That the six ATMs are mostly out of currency isn’t surprising, given the cash crunch sweeping the country following last month’s demonetisation of high-value notes. Yet, the irony is not lost since the money-vending machines are located just outside what is thought to be one of the country’s cash-rich temples.
Guruvayoor Sri Krishna temple in the southern state of Kerala has deposits to the tune of Rs 1,500 crores in banks, besides gold reserves of 500 kg and 53 captive elephants. But like the rest of the country, demonetisation has come to bite it as well and the ATMs in its immediate vicinity are mostly running dry.
“It seems even the gods can’t help,” said an agitated devotee as he stormed out of an ATM that failed to spew out much-needed cash. Amid fraying tempers, a bank official pleaded helplessness. “These machines run out of cash every two or three hours and we don’t have the mechanism to fill them up so frequently.”
“There is a 40 per cent dip in our revenue. Every month, our hundi collection was Rs 6 to 7 crores. Last month it has gone down to Rs 4 crores.”
In normal times, Guruvayoor alongside three other big temples of the state – Sabarimala, Padmanabha Swamy and shrines in Malabar – are flush with funds. Compared to the 42 Kerala public sector undertakings that together earn an annual average revenue of Rs 200 crores, the four net Rs 1,000 crores every year.
But since Prime Minister Narendra Modi’s demonetisation announcement on November 8, there has been a decline in both the number of devotees and earnings. “There is a 40 per cent dip in our revenue. Every month, our hundi collection was Rs 6 to 7 crores. Last month it has gone down to Rs 4 crores,” said Peethambara Kurup, the chairman of the Guruvayoor temple board.
A former Congress MP, Kurup is critical of the demonetisation drive. “Modi wanted to become an Indira Gandhi overnight, but he is reduced to Tughlaq now,” he said, referring to the ex-prime minister’s radical bank nationalisation move and an analogy of the 14th century Delhi sultanate emperor Mohd bin Tughlaq.
Doubts about demonetisation are beginning to swirl among many others in the neighbourhood of the temple.
NK Gopi, 55, is engaged in the manufacture of the famous ‘Guruvayoor papad’ known for its flaky crispness. But his business is appearing to be more brittle by the day as the continuing cash crunch dries up sales.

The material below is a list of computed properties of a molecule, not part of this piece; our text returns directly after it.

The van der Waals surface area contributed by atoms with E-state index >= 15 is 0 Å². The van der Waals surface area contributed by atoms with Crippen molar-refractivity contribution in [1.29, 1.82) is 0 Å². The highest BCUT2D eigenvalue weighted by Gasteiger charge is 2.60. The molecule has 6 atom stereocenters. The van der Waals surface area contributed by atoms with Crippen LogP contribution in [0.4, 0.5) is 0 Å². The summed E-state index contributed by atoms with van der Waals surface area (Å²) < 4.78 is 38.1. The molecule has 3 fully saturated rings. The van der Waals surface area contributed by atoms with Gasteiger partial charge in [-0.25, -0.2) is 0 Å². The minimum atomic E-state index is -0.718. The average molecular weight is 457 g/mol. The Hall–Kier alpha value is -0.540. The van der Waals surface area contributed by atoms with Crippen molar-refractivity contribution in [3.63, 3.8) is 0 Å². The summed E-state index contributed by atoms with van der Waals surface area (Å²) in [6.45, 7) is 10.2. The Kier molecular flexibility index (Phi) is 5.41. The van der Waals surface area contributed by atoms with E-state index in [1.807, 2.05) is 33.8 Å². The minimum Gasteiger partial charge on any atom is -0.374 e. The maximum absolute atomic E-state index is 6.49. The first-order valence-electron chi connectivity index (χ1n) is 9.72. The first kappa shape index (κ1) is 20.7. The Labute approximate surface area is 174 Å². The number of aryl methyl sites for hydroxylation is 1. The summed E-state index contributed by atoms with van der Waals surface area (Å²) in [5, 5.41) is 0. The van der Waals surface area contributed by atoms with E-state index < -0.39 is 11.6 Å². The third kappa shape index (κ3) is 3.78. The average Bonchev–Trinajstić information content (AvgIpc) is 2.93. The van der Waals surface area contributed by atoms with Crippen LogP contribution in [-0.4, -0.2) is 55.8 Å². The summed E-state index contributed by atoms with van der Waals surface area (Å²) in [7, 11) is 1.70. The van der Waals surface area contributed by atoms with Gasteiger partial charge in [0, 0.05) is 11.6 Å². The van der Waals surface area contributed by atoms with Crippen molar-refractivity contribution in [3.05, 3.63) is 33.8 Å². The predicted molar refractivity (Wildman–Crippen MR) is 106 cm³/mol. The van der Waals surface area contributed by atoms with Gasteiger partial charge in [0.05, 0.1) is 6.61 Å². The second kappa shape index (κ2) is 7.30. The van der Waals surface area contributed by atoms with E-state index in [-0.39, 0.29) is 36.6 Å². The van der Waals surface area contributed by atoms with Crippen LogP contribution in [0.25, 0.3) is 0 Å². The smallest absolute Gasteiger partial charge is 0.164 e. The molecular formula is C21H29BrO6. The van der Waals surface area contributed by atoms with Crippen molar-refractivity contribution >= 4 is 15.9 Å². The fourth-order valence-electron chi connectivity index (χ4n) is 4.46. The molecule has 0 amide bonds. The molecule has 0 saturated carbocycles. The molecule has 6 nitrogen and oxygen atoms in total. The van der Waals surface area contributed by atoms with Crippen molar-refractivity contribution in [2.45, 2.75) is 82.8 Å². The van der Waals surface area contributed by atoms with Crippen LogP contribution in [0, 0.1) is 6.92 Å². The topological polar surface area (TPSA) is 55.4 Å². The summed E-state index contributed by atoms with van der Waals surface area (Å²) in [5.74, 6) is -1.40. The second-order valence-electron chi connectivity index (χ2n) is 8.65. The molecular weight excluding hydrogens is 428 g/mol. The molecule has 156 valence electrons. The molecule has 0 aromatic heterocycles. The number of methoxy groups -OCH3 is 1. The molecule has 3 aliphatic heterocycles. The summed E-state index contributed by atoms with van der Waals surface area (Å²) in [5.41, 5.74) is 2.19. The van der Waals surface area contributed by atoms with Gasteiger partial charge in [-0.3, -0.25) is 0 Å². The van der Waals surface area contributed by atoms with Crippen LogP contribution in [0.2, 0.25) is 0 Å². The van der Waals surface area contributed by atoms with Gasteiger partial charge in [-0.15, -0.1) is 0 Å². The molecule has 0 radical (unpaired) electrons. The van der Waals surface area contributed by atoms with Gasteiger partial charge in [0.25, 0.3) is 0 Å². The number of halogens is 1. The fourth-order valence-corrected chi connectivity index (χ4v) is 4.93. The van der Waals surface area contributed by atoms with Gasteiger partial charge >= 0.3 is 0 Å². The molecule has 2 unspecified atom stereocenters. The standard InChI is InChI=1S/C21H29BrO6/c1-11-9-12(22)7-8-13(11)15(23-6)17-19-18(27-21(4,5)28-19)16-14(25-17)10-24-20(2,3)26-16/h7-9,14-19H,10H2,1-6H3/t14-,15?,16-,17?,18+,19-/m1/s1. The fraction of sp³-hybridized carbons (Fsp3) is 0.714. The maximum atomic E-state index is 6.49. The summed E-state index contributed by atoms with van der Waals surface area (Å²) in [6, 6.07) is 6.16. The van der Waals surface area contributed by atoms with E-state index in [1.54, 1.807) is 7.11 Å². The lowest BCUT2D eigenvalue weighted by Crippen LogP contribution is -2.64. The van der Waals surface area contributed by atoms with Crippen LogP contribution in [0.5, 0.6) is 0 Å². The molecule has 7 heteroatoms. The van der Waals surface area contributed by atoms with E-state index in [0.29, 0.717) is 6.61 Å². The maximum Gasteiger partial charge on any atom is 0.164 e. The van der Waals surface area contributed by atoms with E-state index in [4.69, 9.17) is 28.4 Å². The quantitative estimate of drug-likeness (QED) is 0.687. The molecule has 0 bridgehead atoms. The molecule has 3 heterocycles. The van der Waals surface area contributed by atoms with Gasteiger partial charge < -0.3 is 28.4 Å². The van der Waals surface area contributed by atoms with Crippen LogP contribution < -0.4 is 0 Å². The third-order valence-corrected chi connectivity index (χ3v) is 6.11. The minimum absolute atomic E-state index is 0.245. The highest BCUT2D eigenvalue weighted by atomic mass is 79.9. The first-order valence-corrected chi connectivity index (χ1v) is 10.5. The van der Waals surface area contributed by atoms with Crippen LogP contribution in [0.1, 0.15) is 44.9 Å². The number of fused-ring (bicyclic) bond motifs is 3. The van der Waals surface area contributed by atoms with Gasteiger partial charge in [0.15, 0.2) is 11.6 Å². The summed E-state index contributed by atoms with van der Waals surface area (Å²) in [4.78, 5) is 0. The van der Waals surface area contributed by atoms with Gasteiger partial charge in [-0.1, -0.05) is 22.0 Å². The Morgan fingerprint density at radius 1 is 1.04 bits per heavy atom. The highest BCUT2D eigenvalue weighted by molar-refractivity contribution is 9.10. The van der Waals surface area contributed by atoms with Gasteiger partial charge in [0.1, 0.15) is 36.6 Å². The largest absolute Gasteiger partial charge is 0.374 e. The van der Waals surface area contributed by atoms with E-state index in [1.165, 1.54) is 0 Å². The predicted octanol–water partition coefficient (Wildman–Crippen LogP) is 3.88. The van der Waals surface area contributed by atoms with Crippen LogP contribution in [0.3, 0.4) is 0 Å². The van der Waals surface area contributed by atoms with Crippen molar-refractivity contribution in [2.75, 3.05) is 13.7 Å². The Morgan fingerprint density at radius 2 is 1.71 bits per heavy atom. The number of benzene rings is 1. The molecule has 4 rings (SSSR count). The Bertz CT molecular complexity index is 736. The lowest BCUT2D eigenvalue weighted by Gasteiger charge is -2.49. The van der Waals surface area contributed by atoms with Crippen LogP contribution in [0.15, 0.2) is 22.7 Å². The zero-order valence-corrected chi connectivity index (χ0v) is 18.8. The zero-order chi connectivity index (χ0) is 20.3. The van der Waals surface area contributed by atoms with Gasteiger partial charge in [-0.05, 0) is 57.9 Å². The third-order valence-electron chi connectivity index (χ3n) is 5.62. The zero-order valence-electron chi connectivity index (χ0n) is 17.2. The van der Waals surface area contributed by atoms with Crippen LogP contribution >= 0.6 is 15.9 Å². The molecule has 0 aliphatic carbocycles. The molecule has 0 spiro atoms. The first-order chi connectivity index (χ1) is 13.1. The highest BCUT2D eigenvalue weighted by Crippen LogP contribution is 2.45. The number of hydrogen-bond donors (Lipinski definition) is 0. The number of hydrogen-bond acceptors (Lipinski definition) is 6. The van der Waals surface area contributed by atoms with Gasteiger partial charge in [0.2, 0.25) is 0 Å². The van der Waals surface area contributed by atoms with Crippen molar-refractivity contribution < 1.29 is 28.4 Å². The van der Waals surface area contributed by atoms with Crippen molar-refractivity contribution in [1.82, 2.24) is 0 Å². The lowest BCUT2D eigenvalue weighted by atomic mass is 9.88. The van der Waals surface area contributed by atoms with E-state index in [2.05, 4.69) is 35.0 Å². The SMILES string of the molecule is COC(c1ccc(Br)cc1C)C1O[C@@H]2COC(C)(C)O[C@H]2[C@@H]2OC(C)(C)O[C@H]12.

“More and more shopkeepers are refusing to keep my papad packets, saying old stocks still remain on their shelves. When people have no money, papad is the last thing on their mind,” Gopi said. As against his normal daily sale of 100 kg, he now manages to sell 30 kgs a day.
“This is not a well thought out plan,” Gopi said about the chaos in the aftermath of demonetisation.
His frustration is shared by EV Komalvally and her four colleagues at the nearby Thaikkad Service Cooperative Bank. The cooperative secretary said desperation has set in among people and their inability to lay hands on money has resulted in a gloom that she has not seen ever.
A customer who had deposited his retirement benefits with the bank came knocking last week, begging to be allowed to withdraw money. “He urgently needed Rs 5 lakhs for his daughter’s wedding,” she said. Another threatened suicide if turned back. “We are speechless.”
Known as God’s Own Country, many in Kerala are not limiting themselves only to prayers. Jagan, 45, a grocer, was forced to apply for a card swiping machine to save his business that has slumped 40 percent last month.
“With a card swiping machine, I hope I can contain the damage,” he said. He also wants Modi to intervene immediately to check the mounting liquidity woes.
This is the concluding part of our series which explored the effect of demonetisation on rural India. The earlier parts focussed on Sunderbans, Bastar, Jammu & Kashmir, Vidarbha and Patiala.